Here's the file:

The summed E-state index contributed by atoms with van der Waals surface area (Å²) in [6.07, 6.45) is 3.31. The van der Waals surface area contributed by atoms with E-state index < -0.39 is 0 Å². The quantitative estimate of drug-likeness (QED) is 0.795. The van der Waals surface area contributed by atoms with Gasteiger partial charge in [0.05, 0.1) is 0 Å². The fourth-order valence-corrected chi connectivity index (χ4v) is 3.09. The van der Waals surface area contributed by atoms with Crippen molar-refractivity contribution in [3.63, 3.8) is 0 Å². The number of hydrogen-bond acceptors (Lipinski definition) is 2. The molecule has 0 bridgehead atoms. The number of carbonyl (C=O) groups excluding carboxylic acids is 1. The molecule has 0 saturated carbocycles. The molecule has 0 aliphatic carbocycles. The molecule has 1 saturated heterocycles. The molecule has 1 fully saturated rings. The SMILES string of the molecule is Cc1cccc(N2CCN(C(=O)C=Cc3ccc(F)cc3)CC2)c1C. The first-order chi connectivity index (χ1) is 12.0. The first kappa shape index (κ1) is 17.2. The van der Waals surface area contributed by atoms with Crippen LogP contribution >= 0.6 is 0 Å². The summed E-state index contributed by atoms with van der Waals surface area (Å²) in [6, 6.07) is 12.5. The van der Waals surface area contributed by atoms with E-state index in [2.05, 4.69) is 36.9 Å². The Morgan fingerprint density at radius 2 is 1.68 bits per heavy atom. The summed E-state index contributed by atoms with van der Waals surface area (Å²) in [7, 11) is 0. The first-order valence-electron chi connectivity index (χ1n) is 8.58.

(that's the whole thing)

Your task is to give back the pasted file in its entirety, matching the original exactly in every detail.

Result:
The summed E-state index contributed by atoms with van der Waals surface area (Å²) in [6.07, 6.45) is 3.31. The van der Waals surface area contributed by atoms with E-state index < -0.39 is 0 Å². The quantitative estimate of drug-likeness (QED) is 0.795. The van der Waals surface area contributed by atoms with Gasteiger partial charge in [0.05, 0.1) is 0 Å². The fourth-order valence-corrected chi connectivity index (χ4v) is 3.09. The van der Waals surface area contributed by atoms with Crippen molar-refractivity contribution in [3.63, 3.8) is 0 Å². The number of hydrogen-bond acceptors (Lipinski definition) is 2. The molecule has 0 bridgehead atoms. The number of carbonyl (C=O) groups excluding carboxylic acids is 1. The molecule has 0 saturated carbocycles. The molecule has 0 aliphatic carbocycles. The molecule has 1 saturated heterocycles. The molecule has 1 fully saturated rings. The SMILES string of the molecule is Cc1cccc(N2CCN(C(=O)C=Cc3ccc(F)cc3)CC2)c1C. The first-order chi connectivity index (χ1) is 12.0. The first kappa shape index (κ1) is 17.2. The van der Waals surface area contributed by atoms with Crippen LogP contribution >= 0.6 is 0 Å². The summed E-state index contributed by atoms with van der Waals surface area (Å²) in [6, 6.07) is 12.5. The van der Waals surface area contributed by atoms with E-state index in [2.05, 4.69) is 36.9 Å². The Morgan fingerprint density at radius 2 is 1.68 bits per heavy atom. The summed E-state index contributed by atoms with van der Waals surface area (Å²) in [7, 11) is 0. The first-order valence-electron chi connectivity index (χ1n) is 8.58.